Chapter

Conclusion

Leonard Lawlor

in The Implications of Immanence

Published by Fordham University Press

Published in print December 2006 | ISBN: 9780823226535
Published online March 2011 | e-ISBN: 9780823235742 | DOI: http://dx.doi.org/10.5422/fso/9780823226535.003.0012

Series: Perspectives in Continental Philosophy

Conclusion

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This chapter argues that Greek metaphysics is only one part of Western thinking. Contemporary naturalism (the knowledge willed in relation to bio-power) consists, as well, in a negation of Christianity. Through its drive to be reductionistic, naturalism is not only anti-Platonic, but also anti-Christian. The other side of the deconstruction of Christianity would then be “life-ism.” Life-ism would not be a return to earlier versions of vitalism. Vitalism is an idea that does not belong to our present. We can assemble the characteristics that define the new concept of life. It would not be biological in a strictly material sense; it is not natural life. Instead, in this life the living is spiritual.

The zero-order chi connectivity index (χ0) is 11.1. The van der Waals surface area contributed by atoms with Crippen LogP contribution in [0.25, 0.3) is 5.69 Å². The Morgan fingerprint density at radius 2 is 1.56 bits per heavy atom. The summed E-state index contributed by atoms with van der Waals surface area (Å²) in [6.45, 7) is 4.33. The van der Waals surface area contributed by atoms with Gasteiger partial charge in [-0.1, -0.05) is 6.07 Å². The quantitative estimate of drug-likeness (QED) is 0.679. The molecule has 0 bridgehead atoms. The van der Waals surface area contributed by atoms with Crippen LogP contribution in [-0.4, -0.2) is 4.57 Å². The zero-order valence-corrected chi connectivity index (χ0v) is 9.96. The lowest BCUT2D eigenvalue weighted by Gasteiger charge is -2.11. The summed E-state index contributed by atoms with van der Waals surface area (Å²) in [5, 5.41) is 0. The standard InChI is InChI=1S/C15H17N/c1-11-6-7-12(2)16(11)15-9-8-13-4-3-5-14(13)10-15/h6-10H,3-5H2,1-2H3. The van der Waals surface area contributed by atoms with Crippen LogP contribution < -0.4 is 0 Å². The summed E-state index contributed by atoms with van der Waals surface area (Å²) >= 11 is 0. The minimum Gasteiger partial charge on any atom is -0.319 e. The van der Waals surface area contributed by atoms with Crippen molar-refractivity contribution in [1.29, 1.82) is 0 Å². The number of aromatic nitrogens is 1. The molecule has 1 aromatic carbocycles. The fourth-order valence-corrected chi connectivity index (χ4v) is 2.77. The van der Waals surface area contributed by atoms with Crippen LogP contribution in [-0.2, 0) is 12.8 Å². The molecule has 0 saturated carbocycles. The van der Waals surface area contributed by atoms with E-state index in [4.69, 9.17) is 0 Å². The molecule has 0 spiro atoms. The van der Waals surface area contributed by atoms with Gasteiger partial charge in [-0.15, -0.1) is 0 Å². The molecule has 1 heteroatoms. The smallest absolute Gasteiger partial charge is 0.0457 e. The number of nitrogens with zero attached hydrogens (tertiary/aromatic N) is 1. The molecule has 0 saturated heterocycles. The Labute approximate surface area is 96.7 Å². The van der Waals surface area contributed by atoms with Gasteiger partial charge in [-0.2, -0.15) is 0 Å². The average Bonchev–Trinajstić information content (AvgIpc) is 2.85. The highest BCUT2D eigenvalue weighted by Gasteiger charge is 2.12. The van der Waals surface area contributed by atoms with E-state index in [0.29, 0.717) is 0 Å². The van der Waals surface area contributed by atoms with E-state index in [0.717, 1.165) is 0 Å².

Keywords: Christianity; life-ism; naturalism; life; vitalism

Chapter.  1717 words. 

Subjects: Philosophy of Religion

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